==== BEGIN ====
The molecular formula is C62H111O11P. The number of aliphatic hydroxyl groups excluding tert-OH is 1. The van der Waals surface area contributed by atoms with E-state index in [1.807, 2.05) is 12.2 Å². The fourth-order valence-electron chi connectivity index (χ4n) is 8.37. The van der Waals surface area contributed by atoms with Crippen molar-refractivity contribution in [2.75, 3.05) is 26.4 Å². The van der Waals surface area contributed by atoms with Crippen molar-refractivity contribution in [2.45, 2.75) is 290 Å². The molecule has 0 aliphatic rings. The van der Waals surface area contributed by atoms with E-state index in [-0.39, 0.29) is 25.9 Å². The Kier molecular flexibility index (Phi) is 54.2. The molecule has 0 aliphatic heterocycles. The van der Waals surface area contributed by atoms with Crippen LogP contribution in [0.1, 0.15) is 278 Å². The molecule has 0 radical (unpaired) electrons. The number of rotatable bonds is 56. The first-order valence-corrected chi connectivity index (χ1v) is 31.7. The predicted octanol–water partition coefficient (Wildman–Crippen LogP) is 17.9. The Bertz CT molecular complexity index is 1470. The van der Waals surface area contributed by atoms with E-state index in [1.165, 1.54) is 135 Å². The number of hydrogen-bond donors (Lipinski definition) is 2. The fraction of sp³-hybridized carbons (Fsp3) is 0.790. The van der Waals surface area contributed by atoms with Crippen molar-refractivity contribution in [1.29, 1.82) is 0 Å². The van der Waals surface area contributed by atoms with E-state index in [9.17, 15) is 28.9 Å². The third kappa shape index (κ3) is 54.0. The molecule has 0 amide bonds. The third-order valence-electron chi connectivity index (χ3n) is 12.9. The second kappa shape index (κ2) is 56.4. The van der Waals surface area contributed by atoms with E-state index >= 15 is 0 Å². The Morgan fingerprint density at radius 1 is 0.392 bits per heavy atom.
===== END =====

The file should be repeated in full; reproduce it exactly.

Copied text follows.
The molecular formula is C62H111O11P. The number of aliphatic hydroxyl groups excluding tert-OH is 1. The van der Waals surface area contributed by atoms with E-state index in [1.807, 2.05) is 12.2 Å². The fourth-order valence-electron chi connectivity index (χ4n) is 8.37. The van der Waals surface area contributed by atoms with Crippen molar-refractivity contribution in [2.75, 3.05) is 26.4 Å². The van der Waals surface area contributed by atoms with Crippen molar-refractivity contribution in [2.45, 2.75) is 290 Å². The molecule has 0 aliphatic rings. The van der Waals surface area contributed by atoms with E-state index in [-0.39, 0.29) is 25.9 Å². The Kier molecular flexibility index (Phi) is 54.2. The molecule has 0 aliphatic heterocycles. The van der Waals surface area contributed by atoms with Crippen LogP contribution in [0.1, 0.15) is 278 Å². The molecule has 0 radical (unpaired) electrons. The number of rotatable bonds is 56. The first-order valence-corrected chi connectivity index (χ1v) is 31.7. The predicted octanol–water partition coefficient (Wildman–Crippen LogP) is 17.9. The Bertz CT molecular complexity index is 1470. The van der Waals surface area contributed by atoms with E-state index in [1.165, 1.54) is 135 Å². The number of hydrogen-bond donors (Lipinski definition) is 2. The fraction of sp³-hybridized carbons (Fsp3) is 0.790. The van der Waals surface area contributed by atoms with Crippen molar-refractivity contribution in [1.29, 1.82) is 0 Å². The van der Waals surface area contributed by atoms with E-state index in [9.17, 15) is 28.9 Å². The third kappa shape index (κ3) is 54.0. The molecule has 0 amide bonds. The third-order valence-electron chi connectivity index (χ3n) is 12.9. The second kappa shape index (κ2) is 56.4. The van der Waals surface area contributed by atoms with E-state index >= 15 is 0 Å². The Morgan fingerprint density at radius 1 is 0.392 bits per heavy atom.